The Theater Community Is Banding Together to Fight Child Hunger


Playwright Catya McMullen and director Jenna Worsham talk about their new online theater initiative.

Childhood hunger was an issue long before Covid-19 hit, but with school closures across the country, more kids could now be at risk. Recognizing this need, playwright Catya McMullen and director Jenna Worsham teamed up to create The Homebound Project, an online theater initiative that aims to raise money for kids who are facing hunger as a result of the pandemic.

Starting May 6, the initiative will feature a collection of 10 new theater works, written by playwrights and recorded remotely by actors like Amanda Seyfried and Utkarsh Ambudkar. Tickets are $10 each and all proceeds will be donated to No Kid Hungry, a national campaign aimed at ending childhood hunger that’s run by the nonprofit Share Our Strength. So far, the project has already raised more than $12,000, according to Worsham.

In an interview with Wake-Up Call’s Tess Bonn, McMullen and Worsham opened up about how the project came about.

Wake-up Call: Walk me through how this idea initially took shape. What inspired you to start this online theater initiative?

Catya McMullen: Jenna and I were on the phone regularly, we felt totally like everyone else, right? We felt totally useless. My family, they’re all doctors and they are on the frontlines and it is, I think Jenna and I are both people who are naturally proactive, not just in our work life, but also sort of in the world. And, our job is to stay home right now. And so we wanted to figure out a way where we could A) funnel this energy and find a way to give back and actually sort of activate our community and b) also find a way, I mean, Jenna’s wife, Lucy Thurber who is a playwright, always likes to say that after food and shelter, we need stories so we know we’re not alone.

And so we also wanted to find a way to both make a tangible difference on the frontlines and then simultaneously also bring some comfort and activate our community creatively.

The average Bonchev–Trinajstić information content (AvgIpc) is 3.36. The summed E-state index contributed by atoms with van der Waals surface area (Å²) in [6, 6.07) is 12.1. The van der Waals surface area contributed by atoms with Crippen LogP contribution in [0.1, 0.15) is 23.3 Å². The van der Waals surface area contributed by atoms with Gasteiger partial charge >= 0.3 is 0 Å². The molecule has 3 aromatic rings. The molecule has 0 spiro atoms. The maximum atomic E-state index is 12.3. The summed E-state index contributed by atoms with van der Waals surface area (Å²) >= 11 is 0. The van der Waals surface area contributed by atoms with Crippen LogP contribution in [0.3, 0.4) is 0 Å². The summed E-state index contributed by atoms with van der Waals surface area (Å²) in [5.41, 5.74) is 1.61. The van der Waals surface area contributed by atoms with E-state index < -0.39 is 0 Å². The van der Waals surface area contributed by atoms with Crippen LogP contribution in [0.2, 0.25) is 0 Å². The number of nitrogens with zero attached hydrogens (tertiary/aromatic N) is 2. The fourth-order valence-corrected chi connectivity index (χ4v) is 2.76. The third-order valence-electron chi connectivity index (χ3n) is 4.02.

How did you come across No Kid Hungry, and why did you choose to focus on the issue of child hunger at this time?

Jenna Worsham: We talked a lot about like frontline workers and essential workers and when it came to hunger and kids especially, you know, kids in New York City where Catya is from and where I live now — I think [for] both of us, it was a personal cause and also one where we felt like we could make a difference, you know, in terms of motivating the community.

There needs to be more, but there were already a lot of incredible things happening for nurses and people on the frontlines in that capacity, so we were what about this and just logistically how it happened was we made a list of all these incredible organizations and we’re like, how do you even begin right to choose, and Catya said, you know, I think this creative producer, she works with Mary Solomon, knows someone at No kid Hungry. So Catya, you called Mary, right? And you were like, ‘Hey, what do you think of this idea? Can you put us in touch with them?’ And then literally within 24 hours, I was on a Zoom call with the founder of Share Our Strength, who’s the executive director, Billy Shore, of No Kid Hungry.

Catya McMullen (pictured left) and Jenna Worsham (pictured right)

How did you go about approaching theater in terms of format, given that it’s a virtual experience?